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Geometric Sequence...

rsyed5

New member
Aug 15, 2013
5
I have no idea how to solve this equation, its in my homework... i know the formula to find the nth term(tn=ar^n-1) but dont know how to solve this:

The difference between the first term and second term in a geometric sequence is 6.The difference between the second term and the third term is 3. The difference between the third term and the fourth term is 3/2. Find the nth term in the sequence....

Thanks in advance:)
 

MarkFL

Administrator
Staff member
Feb 24, 2012
13,775
We may state:

\(\displaystyle a-ar=6\)

\(\displaystyle ar-ar^2=3\)

We now have two equations and two unknowns. I suggest solving the first equation for $r$, then substitute into the second to get an equation in $a$ only, which you can then solve. Once you have determined the value of $a$, then use that in your expression for $r$ in terms of $a$ to get the value of $r$. Then use:

\(\displaystyle t_n=ar^{n-1}\)

for the $n$th term. :D
 

chisigma

Well-known member
Feb 13, 2012
1,704
I have no idea how to solve this equation, its in my homework... i know the formula to find the nth term(tn=ar^n-1) but dont know how to solve this:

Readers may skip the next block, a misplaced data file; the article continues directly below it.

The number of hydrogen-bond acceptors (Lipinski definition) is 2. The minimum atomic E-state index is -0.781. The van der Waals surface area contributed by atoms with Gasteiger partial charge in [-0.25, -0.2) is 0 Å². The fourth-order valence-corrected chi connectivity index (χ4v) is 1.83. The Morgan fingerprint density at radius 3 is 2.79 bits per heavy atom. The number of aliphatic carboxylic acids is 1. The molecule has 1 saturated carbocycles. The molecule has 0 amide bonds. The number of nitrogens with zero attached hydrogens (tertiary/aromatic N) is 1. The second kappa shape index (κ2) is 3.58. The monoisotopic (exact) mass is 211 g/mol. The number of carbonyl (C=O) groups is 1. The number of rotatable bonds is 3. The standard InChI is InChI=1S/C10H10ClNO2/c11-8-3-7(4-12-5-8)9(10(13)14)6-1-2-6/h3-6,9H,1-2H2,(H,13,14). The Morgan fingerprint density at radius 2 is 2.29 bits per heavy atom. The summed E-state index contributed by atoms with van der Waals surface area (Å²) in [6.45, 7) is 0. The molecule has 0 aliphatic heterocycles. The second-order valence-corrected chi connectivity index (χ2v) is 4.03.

The difference between the first term and second term in a geometric sequence is 6.The difference between the second term and the third term is 3. The difference between the third term and the fourth term is 3/2. Find the nth term in the sequence....

Thanks in advance:)
If the general term is $\displaystyle t_{n}= a\ r^{n-1}$ You have two unknown variables a and r and three equations...

$\displaystyle a\ (1-r)=6$

$\displaystyle a\ r\ (1-r)=3$

$\displaystyle a\ r^{2}\ (1-r)=\frac{3}{2}$

... so that the problem is overdimensioned. In this case the solution $\displaystyle a=12,\ r= \frac{1}{2}$ satisfies all the three equations, but in general for an overdimensioned problem an 'exact' solution doesn't exist...


Kind regards


$\chi$ $\sigma$